Western Canada takes hit on TFWP changes

A prairie think-tank says changes to the Temporary Foreign Workers program disproportionately affect the region

Changes to the Temporary Foreign Workers Program are disproportionately affecting western Canadian employers, says a Calgary think-tank. 

The federal government introduced the restrictions last year, bringing caps that limit the use of low wage, unskilled temporary foreign workers.

The announcement followed highly publicized cases that critics said showed misuse of the program. 

Since then, the changes have left meat packers with countless job openings in rural areas that officials say Canadians are unable or unwilling to fill.

“I think (employment minister Jason) Kenney really wanted this to reduce unemployment, so people who are in areas where there’s higher unemployment would have more opportunity for some of these jobs,” said Janet Lane of the Canada West Foundation.

In July, employers will be able to fill their workforce with no more than 20 percent temporary foreign workers. The number drops to 10 percent in 2016. 

However, the foundation said in a recently published paper that 75 percent of the reduction in temporary foreign worker positions will occur in Manitoba, Saskatchewan, Alberta and British Columbia.

That number could exceed 8,400 workers in Alberta, which is six times the reduction in Ontario, where the workforce is larger and the unemployment rate is higher. 

“In a perfect world — and we do understand this and we would promote this — Canadians would have (the) jobs and Canadians would be the first in line to take these jobs,” said Lane.

“In the past, in the West, we have not had as much take-up of these jobs by Canadian-born people, and we have relied on immigrants and then lately on temporary foreign workers to fill these jobs.” 

Lane said the food and accommodation sector has been affected the most. 

The changes don’t affect the Seasonal Agriculture Worker Program that commercial farms, use, but it does affect processors, which are lobbying government for an express entry program to help address a labour crisis in western Canadian packing plants.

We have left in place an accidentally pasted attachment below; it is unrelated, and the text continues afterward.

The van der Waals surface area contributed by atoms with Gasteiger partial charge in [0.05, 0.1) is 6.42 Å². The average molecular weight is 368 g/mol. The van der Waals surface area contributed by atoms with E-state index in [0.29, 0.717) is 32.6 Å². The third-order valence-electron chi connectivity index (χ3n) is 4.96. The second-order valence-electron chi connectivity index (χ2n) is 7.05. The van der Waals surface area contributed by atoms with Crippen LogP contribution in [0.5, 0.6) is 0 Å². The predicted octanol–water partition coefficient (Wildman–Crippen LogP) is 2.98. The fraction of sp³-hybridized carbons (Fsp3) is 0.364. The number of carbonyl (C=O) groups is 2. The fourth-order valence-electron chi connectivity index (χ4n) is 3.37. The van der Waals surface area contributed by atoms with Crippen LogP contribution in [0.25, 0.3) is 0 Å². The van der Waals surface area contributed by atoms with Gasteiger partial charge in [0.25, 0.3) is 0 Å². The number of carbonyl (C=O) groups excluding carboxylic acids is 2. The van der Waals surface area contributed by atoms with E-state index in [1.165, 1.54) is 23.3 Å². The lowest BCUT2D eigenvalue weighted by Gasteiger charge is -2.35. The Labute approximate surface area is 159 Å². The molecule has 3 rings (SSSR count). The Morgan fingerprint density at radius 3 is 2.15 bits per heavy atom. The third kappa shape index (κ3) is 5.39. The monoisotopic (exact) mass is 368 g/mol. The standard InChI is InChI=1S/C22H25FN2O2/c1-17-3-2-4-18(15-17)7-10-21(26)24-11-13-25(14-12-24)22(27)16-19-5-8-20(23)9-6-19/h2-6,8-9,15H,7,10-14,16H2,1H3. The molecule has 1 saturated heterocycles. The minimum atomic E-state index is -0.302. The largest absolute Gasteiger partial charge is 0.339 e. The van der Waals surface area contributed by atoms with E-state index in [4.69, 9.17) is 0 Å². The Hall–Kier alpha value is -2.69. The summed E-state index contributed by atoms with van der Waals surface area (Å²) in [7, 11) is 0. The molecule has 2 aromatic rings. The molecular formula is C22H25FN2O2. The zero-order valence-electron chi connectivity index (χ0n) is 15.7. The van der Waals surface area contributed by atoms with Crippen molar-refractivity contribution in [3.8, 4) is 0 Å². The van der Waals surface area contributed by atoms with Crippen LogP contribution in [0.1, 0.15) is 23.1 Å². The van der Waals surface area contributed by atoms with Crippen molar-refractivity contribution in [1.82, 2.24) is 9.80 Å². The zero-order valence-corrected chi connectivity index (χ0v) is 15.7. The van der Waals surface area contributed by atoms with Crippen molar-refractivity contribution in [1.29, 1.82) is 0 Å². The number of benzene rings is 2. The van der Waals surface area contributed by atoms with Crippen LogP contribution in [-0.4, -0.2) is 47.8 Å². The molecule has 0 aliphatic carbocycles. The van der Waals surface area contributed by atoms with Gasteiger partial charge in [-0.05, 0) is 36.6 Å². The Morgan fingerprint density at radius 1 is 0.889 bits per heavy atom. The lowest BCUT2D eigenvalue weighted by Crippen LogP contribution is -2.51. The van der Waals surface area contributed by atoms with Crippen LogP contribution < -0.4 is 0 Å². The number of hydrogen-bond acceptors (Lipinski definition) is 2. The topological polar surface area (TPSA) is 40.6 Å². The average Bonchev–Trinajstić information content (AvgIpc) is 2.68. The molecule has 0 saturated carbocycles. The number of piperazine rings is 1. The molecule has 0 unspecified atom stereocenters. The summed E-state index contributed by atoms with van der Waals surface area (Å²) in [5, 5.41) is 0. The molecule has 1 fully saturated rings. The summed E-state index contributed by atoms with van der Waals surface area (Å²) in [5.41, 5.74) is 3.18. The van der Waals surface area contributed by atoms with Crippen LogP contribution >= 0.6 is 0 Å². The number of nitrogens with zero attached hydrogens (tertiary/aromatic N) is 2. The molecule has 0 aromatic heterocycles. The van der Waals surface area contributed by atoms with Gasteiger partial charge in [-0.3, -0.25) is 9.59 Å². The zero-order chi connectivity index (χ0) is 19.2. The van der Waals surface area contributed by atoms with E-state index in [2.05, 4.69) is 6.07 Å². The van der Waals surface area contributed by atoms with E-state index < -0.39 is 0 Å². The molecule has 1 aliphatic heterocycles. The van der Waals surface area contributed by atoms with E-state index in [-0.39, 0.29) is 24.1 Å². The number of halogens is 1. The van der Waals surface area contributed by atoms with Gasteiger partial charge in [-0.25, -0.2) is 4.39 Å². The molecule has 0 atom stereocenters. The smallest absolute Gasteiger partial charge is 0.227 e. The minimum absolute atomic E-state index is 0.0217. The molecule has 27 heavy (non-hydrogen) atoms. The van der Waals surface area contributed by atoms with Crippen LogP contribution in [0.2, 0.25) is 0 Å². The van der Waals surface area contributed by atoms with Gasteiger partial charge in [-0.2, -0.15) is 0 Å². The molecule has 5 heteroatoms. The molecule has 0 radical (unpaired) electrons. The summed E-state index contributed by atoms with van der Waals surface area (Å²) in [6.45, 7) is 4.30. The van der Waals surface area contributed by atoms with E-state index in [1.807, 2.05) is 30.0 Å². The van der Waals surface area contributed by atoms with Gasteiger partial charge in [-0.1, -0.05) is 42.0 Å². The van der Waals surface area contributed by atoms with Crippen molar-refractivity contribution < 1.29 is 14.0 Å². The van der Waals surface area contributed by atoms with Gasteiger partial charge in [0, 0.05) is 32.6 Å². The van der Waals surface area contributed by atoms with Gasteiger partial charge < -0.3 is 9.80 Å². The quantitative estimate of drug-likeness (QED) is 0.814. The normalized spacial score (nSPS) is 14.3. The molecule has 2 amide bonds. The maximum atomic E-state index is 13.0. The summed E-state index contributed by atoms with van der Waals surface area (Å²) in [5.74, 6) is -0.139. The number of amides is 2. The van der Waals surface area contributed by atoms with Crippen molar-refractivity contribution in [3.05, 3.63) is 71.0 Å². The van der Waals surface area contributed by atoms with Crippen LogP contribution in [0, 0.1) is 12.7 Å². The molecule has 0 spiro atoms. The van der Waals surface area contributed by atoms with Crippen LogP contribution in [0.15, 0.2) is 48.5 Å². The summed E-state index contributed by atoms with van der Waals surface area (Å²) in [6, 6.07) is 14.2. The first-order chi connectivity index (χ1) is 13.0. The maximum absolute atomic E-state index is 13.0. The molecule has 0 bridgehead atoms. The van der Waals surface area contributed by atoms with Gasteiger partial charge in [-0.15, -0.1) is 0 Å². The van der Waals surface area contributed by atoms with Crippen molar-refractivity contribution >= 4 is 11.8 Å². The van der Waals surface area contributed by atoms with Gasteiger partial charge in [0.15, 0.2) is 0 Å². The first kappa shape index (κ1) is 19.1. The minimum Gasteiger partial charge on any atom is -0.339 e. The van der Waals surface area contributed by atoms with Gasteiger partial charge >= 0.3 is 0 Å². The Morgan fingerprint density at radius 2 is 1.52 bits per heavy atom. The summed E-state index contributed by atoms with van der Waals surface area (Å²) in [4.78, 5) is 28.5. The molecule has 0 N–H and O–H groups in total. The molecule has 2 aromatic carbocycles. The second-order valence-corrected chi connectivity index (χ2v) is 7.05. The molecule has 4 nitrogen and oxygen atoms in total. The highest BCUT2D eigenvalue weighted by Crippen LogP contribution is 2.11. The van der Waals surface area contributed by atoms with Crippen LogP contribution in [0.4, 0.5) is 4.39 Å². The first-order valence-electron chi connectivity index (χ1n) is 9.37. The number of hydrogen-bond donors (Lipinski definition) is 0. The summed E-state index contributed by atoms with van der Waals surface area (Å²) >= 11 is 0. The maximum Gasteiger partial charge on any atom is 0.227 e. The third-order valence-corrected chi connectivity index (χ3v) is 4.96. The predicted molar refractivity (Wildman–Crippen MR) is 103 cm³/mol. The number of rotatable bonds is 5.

The issue was recently raised in Senate agriculture and forestry committee hearings about international market access priorities. 

“We were assured that express entry would work on the basis of aligning the economic streams of immigration to high demand occupations in the economy, not arbitrarily defined by skill level. Well it’s come in and it is defined solely by skill level,” Rory McAlpine, senior vice-president of government and industry relations for Maple Leaf Foods, told the committee March 10. 

“As soon as you move into processing activity, if you don’t meet that high-skill definition, then you’re not eligible (for express entry). What’s happened is we have been severely compromised by the impact of changes to the Temporary Foreign Worker Program, but it hasn’t been offset by what we had hoped would be a much more labour- and market-economy driven approach to the immigration system.”

McAlpine said 150 jobs are open in the Maple Leaf’s Brandon facility and thousands more across the country, which means processors are doing less value-added processing and reducing exports. 

Policies should focus on recruiting and retaining Canadian workers, as well as immigration, he added.

“Where there is a demonstrated shortfall, as there is particularly in rural communities where many of the plants are, that should be open to an immigration program that ensures they get permanency and can become stable long-term employees of the businesses,” said McAlpine. 

Sylvain Charlebois, a professor of food distribution and policy at the University of Guelph, wrote in a recently published column that the government should reconsider its position.

“It’s to allow people to become permanent residents. That was my very high level recommendation,” Charlebois told senators March 12. 

“Again, I didn’t dive into much details. I’m sure that you’re probably more knowledgeable than I am when it comes to options that could be provided to these people, but essentially what I’m trying to say is that we need them.”


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